Hal-David

  • me three years ago: i am never going to read homestuck, it looks stupid with all these crazy ass grey people with candy corn sticking out of their heads and throwin buckets around
  • me now: do you think that autoresponder would eat ass if he wasnt just a pair of shades and had a body?
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Lianne La Havas - Say a Little Prayer (Live)

BREAKING NEWS

you can like an antagonist with faults

you can like an antagonist that is manipulative

you can like an antagonist and sympathize with them

you can like an antagonist and disagree with them

you can like an antagonist and think they are a terrible person

you can like an antagonist as long as you acknowledge their faults and know that it is wrong and to not defend them for their actions just because they appeal to you and are charming

vine

Somebody is in love… (and who could blame him?)

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Dionne Warwick  |  Walk On By  |  single (1963)
music by Burt Bacharach, lyrics by Hal David

This really is an amazing song by a wonderful voice.

Alfie
  • Alfie
  • Pat Metheny
  • What's It All About
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Neither Burt Bacharach nor Hal David was interested to write the song that would be used to promote the 1966 British film directed by Lewis Gilbert and starring Michael Caine. After all, the title character’s name, Alfie, was considered a tad too pedestrian to be built into the lyric. In fact, even after the theme was written, Cilla Black, who was invited to record its vocals, reluctantly accepted to take on the job, exclaiming: “Alfie? You call your dog Alfie!”

But it was the movie’s message and how the story’s events compel an uncaring egotist to question his solitary life and very existence that moved Bacharach and David to complete the project. Lifting a line uttered by Caine’s character in the film, David opens with the question, “What’s it all about,” and Bacharach weaves in the music that he would soon call his favorite from among his body of work. The song title would ironically be the controversial name, ALFIE.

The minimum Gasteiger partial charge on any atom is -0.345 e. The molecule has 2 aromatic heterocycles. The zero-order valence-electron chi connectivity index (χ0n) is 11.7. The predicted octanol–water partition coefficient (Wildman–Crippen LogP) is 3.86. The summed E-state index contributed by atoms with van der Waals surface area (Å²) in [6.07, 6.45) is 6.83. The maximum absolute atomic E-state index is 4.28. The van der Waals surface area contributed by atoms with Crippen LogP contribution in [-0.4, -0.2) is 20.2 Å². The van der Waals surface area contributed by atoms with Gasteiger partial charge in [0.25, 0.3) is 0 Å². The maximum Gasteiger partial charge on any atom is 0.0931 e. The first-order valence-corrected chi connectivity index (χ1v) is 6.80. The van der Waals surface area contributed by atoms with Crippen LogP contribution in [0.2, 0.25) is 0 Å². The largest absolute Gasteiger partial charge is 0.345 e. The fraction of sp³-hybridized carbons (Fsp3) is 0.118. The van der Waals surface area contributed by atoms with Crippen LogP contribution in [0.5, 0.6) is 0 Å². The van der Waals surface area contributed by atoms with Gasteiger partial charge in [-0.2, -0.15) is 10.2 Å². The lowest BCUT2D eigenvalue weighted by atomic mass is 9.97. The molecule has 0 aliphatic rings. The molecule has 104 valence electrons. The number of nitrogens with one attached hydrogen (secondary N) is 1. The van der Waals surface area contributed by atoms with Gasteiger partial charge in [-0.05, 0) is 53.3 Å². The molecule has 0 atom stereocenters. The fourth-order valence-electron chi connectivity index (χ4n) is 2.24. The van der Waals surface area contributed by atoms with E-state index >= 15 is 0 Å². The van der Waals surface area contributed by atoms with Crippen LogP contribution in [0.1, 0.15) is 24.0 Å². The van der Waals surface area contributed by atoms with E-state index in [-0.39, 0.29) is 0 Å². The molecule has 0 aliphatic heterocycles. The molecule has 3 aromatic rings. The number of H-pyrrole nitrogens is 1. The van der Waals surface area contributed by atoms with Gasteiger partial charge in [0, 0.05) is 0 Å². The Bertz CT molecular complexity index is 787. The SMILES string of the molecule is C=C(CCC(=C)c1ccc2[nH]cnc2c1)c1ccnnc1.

About 45 years later and who knows how many covers, jazz guitar great Pat Metheny recorded ALFIE in his 2011 solo album, WHAT’S IT ALL ABOUT. Metheny recounts about the project which for the first time carries none of his original work, “Each tune has a real meaning to me musically. Of course, I am aware of the lyrics, but my focus is really on the actual notes and harmonies that make these pieces interesting to me as a musician. It is mostly about the way the chords move or the kind of feeling that I loved about the melody.”

While all the tracks in Metheny’s album speak to me, ALFIE seems most eloquent. Maybe Bacharach’s haunting raw material is to blame. But so is Metheny’s quiet reinterpretation, which succinctly captures the song’s introspective mood sans lyrics. Dreamy and ethereal, with multiple modulations and some reharmonization, Metheny makes ALFIE his own, but gives the music the power to provoke us all to do as the character in the movie does– rethink ourselves.

On February 12, 2012, Metheny’s WHAT’S IT ALL ABOUT received a Grammy Award for Best New Age Album.

Anyone Who Had A Heart
  • Anyone Who Had A Heart
  • Dusty Springfield
  • A Girl Called Dusty
Play

Dusty Springfield- Anyone Who Had A Heart

Anyone who ever loved,
Could look at me, and know that I love you
Anyone who ever dreamed,
Could look at me, and know I dream of you
Knowing I love you, so

Anyone who had a heart
Would take me, in his arms, and, love me too
You, couldn’t really have a heart,
And hurt me, like you hurt me,
And be so untrue
What am I to do?

Every time you go away,
I always say, this time it’s goodbye dear
Loving you the way I do,
I take you back
Without you I’d die dear
Knowing I love you, so…

No one could sing Bacharach/David like Dusty.